- High-speed rail, Bay Area plan to split $1.5 billion cost to supercharge rail line (SJ Mercury News)
Hoping to bring the bonanza of California high-speed rail funds to the Bay Area much quicker, local and state leaders on Wednesday unveiled a strategy to split the $1.5 billion cost to electrify the Caltrain line. The plan would pave the way for quicker commuter trains to zip between San Francisco and San Jose as early as 2018 and for statewide bullet trains to run sooner than expected.
- Richmond council moves forward with plan to double marijuana dispensaries (Contra Costa Times)
Richmond has cleared the way to double its number of medical marijuana dispensaries. The City Council early Wednesday approved an ordinance permitting as many as six of the cannabis shops in the city, provided they don't share a property line with a residence, and there aren't more than three within a square mile.
- UC violates law in delaying pepper-spray report release, experts say (Bay Area News Group)
The University of California is violating state law by refusing to release portions of an investigative report on a police officer's pepper-spraying of Occupy protesters, public-records experts said Wednesday. An Alameda County judge ruled this week that the university could release all but a few sections of the report to the public. But UC lawyers refused to release the document to this newspaper, which had requested it under the California Public Records Act.
- Surf's not up for Mavericks (Bay Area News Group)
With the window for the competition set to close March 31, it does not appear the right combination of wind and ocean conditions will materialize in time, said Jeff Clark, head of Mavericks Invitational Inc. He said the window will not be extended. "Although we are hopeful, it does not look like the swell we need for the contest will show before the window closes," Clark said in a statement.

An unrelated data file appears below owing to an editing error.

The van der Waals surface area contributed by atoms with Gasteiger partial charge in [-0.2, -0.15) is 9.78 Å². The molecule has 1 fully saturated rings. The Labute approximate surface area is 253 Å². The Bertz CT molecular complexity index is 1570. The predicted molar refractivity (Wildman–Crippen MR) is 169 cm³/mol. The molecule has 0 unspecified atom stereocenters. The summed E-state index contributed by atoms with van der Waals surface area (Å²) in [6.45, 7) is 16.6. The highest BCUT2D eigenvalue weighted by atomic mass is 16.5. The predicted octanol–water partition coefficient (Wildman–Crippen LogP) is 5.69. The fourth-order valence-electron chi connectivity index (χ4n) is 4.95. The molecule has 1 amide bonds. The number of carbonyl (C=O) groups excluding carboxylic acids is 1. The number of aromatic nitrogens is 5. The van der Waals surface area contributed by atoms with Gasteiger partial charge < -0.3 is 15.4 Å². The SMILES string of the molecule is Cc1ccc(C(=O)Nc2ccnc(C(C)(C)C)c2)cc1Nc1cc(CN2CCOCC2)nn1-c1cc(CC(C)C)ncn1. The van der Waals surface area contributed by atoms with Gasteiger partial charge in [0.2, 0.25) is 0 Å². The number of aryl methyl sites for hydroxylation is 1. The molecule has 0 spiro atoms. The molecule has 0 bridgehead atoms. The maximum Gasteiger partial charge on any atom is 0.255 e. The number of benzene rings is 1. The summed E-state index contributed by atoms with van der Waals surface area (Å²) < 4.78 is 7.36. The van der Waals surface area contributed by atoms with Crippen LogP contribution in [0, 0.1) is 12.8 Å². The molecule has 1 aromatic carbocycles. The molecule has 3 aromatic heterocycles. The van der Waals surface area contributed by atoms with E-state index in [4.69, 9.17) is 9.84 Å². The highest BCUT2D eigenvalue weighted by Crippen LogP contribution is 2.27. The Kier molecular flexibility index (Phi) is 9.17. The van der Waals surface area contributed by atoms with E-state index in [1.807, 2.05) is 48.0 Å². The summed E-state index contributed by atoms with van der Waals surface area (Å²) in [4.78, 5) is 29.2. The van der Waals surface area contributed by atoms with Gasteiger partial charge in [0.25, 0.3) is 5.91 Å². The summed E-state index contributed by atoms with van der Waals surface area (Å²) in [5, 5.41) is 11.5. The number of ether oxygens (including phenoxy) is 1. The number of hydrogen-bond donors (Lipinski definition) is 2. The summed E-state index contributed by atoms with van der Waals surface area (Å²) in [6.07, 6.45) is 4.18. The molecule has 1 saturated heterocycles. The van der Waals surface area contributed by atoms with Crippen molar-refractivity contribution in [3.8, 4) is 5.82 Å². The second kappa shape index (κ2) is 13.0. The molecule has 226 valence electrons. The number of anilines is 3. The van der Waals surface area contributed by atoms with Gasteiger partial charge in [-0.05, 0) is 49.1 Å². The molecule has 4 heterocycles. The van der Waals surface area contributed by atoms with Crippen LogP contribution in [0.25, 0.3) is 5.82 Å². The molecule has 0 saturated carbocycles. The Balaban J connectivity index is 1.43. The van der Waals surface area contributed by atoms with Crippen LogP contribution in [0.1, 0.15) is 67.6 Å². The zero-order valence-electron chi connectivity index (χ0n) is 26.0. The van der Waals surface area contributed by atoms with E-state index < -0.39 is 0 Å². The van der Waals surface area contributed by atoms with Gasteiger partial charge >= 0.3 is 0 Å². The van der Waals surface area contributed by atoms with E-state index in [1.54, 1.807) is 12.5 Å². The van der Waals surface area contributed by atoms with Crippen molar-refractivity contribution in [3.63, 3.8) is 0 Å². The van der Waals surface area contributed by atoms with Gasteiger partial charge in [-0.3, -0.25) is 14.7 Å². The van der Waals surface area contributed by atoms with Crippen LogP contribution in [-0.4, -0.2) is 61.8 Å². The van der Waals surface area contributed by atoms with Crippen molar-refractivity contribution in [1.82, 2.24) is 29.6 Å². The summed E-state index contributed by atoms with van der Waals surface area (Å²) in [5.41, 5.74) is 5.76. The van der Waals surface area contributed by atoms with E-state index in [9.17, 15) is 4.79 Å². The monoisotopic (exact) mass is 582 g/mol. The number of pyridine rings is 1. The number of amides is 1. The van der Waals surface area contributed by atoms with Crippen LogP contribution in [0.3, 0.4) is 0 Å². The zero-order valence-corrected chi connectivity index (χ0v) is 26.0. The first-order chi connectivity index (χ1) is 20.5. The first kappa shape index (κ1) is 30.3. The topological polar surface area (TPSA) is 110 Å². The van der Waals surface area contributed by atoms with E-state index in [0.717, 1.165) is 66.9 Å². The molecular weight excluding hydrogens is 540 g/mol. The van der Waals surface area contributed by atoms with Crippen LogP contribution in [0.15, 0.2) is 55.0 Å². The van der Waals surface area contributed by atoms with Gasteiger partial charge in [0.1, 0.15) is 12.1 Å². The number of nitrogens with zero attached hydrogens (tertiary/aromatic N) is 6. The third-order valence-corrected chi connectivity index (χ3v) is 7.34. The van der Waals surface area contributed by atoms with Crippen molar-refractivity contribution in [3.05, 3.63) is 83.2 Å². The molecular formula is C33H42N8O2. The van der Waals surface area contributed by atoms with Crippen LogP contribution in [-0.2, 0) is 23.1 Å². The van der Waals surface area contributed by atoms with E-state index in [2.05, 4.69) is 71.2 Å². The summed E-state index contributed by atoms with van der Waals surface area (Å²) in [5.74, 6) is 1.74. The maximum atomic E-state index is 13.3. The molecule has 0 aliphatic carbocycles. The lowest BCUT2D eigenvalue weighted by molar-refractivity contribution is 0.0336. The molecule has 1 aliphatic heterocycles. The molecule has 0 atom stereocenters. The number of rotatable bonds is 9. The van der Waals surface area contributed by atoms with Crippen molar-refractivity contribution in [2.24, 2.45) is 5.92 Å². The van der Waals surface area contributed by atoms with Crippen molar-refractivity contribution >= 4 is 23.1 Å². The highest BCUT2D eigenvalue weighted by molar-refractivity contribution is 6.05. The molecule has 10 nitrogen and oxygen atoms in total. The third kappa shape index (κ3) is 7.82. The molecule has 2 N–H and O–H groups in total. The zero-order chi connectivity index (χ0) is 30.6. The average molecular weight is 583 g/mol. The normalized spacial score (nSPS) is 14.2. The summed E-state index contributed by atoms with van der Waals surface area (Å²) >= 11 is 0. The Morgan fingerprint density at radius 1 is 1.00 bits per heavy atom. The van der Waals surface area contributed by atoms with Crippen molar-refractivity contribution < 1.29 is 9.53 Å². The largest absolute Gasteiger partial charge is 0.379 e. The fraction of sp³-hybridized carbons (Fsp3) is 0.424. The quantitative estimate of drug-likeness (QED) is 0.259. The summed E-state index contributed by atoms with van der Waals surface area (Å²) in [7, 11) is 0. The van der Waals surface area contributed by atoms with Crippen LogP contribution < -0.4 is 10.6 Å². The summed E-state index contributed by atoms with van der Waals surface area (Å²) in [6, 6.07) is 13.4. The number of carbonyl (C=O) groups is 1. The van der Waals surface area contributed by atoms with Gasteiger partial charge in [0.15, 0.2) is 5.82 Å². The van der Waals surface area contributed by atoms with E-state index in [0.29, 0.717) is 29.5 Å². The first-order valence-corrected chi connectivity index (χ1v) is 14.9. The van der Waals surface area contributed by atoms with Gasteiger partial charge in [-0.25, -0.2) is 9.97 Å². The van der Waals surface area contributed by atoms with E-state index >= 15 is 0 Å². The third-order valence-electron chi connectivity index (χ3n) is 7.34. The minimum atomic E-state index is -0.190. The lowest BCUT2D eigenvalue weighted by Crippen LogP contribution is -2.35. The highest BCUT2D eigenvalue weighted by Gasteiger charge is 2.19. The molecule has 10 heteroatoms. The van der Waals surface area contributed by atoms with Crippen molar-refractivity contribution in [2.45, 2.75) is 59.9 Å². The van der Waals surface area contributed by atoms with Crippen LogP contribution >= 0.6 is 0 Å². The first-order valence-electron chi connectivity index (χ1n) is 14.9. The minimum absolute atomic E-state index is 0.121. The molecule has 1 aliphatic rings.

The country's Asian American population grew faster than any other ethnic group over the past decade, and in few places can that explosion be seen more vividly than in San Francisco's nearest neighbor - Daly City.
A discussion about Measure Y funds developed into a debate about Mayor Jean Quan’s “100 block” public safety plan at the Oakland City Council meeting Tuesday night. Quan isn’t required to attend city council meetings, but she happened to have just arrived when councilmembers were discussing the need for transparency concerning her public safety plan, which began in October and focuses on crime prevention within the 100 blocks in Oakland where most of the city’s violent crime occurs.
...With the repeal effort out of the way, the SMART board Wednesday agreed to move the bond money out of escrow and to switch the funds from a low but risky variable interest rate of about 1 percent to a more costly but stable fixed interest rate of 4.3 to 4.5 percent.
Bowing to public pressure, Safeway said Wednesday it will no longer use a controversial filler called "pink slime'' in its hamburger meat. Safeway, the nation's second-largest supermarket chain, joins several other stores, including Whole Foods, Costco and Nob Hill Foods, in rejecting hamburger with the filler, called lean finely textured beef by retailers, the meat industry and the U.S. Department of Agriculture. Whole Foods and Costco say their hamburger has never contained the filler.
Social workers at the Department of Veterans Affairs hospital in Palo Alto made "no attempt" to ensure a mentally ill Iraq war veteran was admitted to the hospital in the days before he killed himself by stepping in front of a train May 2010, according to a report released Wednesday by the VA's Office of the Inspector General in Washington, D.C.